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IBMA Foundation announces Arnold Shultz Fund to encourage participation by people of color in bluegrass music; fundraising concert planned for June 26

For immediate release: June 19, 2020
Contact: Nancy Cardwell, IBMA Foundation 615.260.4807,

Nashville, TN – The International Bluegrass Music Association (IBMA) Foundation has announced the establishment of an Arnold Shultz Fund to support activities increasing participation of people of color in bluegrass music. Arnold Shultz (1886–1931) was an African American musician from western Kentucky who had a profound influence on Bill Monroe’s music and the development of bluegrass.

The idea for the fund grew out of a recent online conversation among alumni of IBMA’s Leadership Bluegrass program. In just a week—before it had been formally announced—word of mouth spread awareness of the Arnold Shultz Fund internationally, generating considerable enthusiasm and $1,400 in donations. In 2017 Rhiannon Giddens, in a keynote address at World of Bluegrass in Raleigh, challenged the bluegrass music community to “tear down those artificial divisions and let bluegrass and string band music be the welcoming place that it has, and can be, and, in more and more places.”

The IBMA Foundation is in the process of appointing an advisory committee to make decisions about how funds donated to the Arnold Shultz Fund may best be used. Such uses might include scholarships, awards, or projects. Richard S. Brown, DMD, a nationally known mandolinist in the Bill Monroe style, a member of the IBMA Foundation’s board of directors, and an African American, will co-chair the advisory committee with noted bluegrass historian, author, banjoist, and Bluegrass Hall of Fame member, Neil V. Rosenberg.

“We have to see where bluegrass music can go, where it hasn’t gone before,” Dr. Rosenberg said, “by paying attention to people who are sometimes seen as on the fringe or outsiders. The Arnold Shultz Fund seeks to welcome people of color into bluegrass. As a musician I’ve always appreciated the progressive nature of this music. It’s never the same. Here’s an important opportunity for us to develop, to take new directions.”

“Of course I think the Arnold Shultz Fund is a great idea,” Dr. Brown said. “Arnold Shultz is long overdue for recognition because of his influence on bluegrass music. Arnold played with Bill Monroe’s fiddling uncle Pen Vandiver as a guitarist. Shultz was also a sought-after fiddler and later hired Bill to play guitar for him at dances. Bill Monroe told me about Arnold Shultz and their dance gigs more than 50 years ago, when I was in my twenties. The stories would always end with Bill saying, ‘Now, isn’t that something?’ Yes, it’s time to take Arnold Shultz, one of our hidden legends, out of obscurity and into the mainstream.”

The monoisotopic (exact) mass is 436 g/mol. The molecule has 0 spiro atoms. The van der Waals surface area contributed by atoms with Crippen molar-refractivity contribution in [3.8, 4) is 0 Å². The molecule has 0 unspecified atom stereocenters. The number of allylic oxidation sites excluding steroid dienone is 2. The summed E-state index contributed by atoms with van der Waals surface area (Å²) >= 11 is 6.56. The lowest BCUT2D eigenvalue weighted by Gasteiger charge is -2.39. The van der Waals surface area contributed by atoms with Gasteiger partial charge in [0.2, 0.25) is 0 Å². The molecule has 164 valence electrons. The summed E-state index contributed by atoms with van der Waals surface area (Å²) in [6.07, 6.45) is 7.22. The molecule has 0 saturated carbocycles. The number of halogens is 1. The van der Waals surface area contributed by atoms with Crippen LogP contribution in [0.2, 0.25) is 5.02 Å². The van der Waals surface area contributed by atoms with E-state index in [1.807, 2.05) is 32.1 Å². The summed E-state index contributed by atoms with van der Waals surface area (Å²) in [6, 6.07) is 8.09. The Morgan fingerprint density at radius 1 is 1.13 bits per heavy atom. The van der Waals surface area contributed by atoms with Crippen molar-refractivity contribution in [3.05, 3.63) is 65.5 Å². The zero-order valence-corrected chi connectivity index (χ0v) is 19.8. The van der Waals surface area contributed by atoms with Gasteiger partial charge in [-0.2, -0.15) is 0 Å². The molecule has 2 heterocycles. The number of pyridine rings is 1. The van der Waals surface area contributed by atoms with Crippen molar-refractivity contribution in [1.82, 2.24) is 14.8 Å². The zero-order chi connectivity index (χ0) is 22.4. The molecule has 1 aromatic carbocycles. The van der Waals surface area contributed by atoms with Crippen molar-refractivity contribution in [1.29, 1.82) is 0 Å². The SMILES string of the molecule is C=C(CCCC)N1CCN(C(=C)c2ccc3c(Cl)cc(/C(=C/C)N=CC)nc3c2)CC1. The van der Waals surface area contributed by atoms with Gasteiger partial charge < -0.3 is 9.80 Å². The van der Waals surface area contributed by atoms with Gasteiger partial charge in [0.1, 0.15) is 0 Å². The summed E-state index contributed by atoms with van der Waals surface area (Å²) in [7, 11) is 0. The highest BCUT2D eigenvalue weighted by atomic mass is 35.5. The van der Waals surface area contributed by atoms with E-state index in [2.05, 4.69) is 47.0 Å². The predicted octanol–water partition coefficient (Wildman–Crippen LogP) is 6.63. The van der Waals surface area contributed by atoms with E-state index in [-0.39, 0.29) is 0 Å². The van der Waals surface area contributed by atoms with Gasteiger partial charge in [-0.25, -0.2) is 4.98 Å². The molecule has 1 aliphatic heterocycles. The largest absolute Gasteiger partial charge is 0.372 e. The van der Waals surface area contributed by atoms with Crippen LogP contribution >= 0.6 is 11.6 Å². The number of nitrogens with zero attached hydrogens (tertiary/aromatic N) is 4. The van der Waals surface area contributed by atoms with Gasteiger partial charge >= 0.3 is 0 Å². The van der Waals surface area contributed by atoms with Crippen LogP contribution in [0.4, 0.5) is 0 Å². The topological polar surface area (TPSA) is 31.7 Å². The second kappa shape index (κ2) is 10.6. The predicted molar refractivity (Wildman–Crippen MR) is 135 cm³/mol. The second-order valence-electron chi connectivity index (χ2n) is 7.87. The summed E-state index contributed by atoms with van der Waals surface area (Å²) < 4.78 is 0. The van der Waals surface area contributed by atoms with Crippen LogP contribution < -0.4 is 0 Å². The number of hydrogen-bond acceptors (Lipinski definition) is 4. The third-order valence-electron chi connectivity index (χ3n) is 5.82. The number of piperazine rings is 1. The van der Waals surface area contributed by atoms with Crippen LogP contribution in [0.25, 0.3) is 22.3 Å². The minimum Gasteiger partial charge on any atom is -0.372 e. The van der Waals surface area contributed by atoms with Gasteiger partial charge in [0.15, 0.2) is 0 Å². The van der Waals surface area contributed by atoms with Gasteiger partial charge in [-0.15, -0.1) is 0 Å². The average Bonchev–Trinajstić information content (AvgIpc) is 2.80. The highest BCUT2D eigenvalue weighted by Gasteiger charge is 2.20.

Born near Cromwell in Kentucky’s Ohio County, Shultz was the son of a former slave. He died at the age of 45 of a mitral lesion in his heart, although legend persists that he died as a result of poisoned whiskey given to him by a white musician who was jealous of his talent. Born into a family of musicians, Shultz first learned guitar from an uncle. He also worked as a laborer in coal mines and as a deck hand on riverboats, traveling from the Ohio River in Kentucky down the Mississippi to New Orleans. In the early 1920s Shultz performed in hillbilly and Dixieland bands with both black and white musicians, including a group headed by Forest “Boots” Faught. Rhiannon Giddens concluded her 2017 keynote address, “As Boots Faught said when he was confronted about Arnold Shultz being a colored fiddler in his band, ‘You don’t hear color. You hear music.’

Bill Monroe said that his first paying gig as a musician came when Shultz hired him to play guitar for a square dance. Though Shultz never recorded, Bill Monroe credited him as a powerful influence on bluegrass music, saying that was where the lonesome, blues feeling in bluegrass came from.

To help build awareness and support for the Arnold Shultz Fund, a super group of some of Denver, Colorado’s best bluegrass musicians has organized a fundraising concert a week from today. The Denver Bluegrass Allstars, featuring Andy Hall and Chris Pandolfi (the Infamous Stringdusters), Paul Hoffman (Greensky Bluegrass), Greg Garrison (Leftover Salmon), and flatpicking champion Tyler Grant will make their debut on Friday, June 26 at 7 p.m. Mountain Time, with a free live stream from Denver’s Mighty Fine Productions.

Although the stream will be provided free of charge, viewers are encouraged to make contributions, with a portion of the proceeds to be donated to the Arnold Shultz Fund. The live stream will be available through, and will be made possible in part by Upslope Brewing Company. Those interested in viewing may also go to the IBMA Foundation Facebook page at 8 p.m. Central, on Friday, June 26 to enjoy the free concert.

Donations to The Arnold Shultz Fund may be made at the top of the IBMA Foundation website home page.

The IBMA Foundation supports the following vision statement of the International Bluegrass Music Association: Diversity and inclusion are essential to the well-being and continued growth of bluegrass music. We encourage, embrace and celebrate the participation and involvement in bluegrass by people of all abilities, genders, orientations, identities, faiths, culture and backgrounds.

The IBMA Foundation supports programs and initiatives fostering the growth of bluegrass music, helping donors to create a legacy for future generations by connecting resources to projects that focus on bluegrass music-related arts and culture, education, literary work, and historic preservation.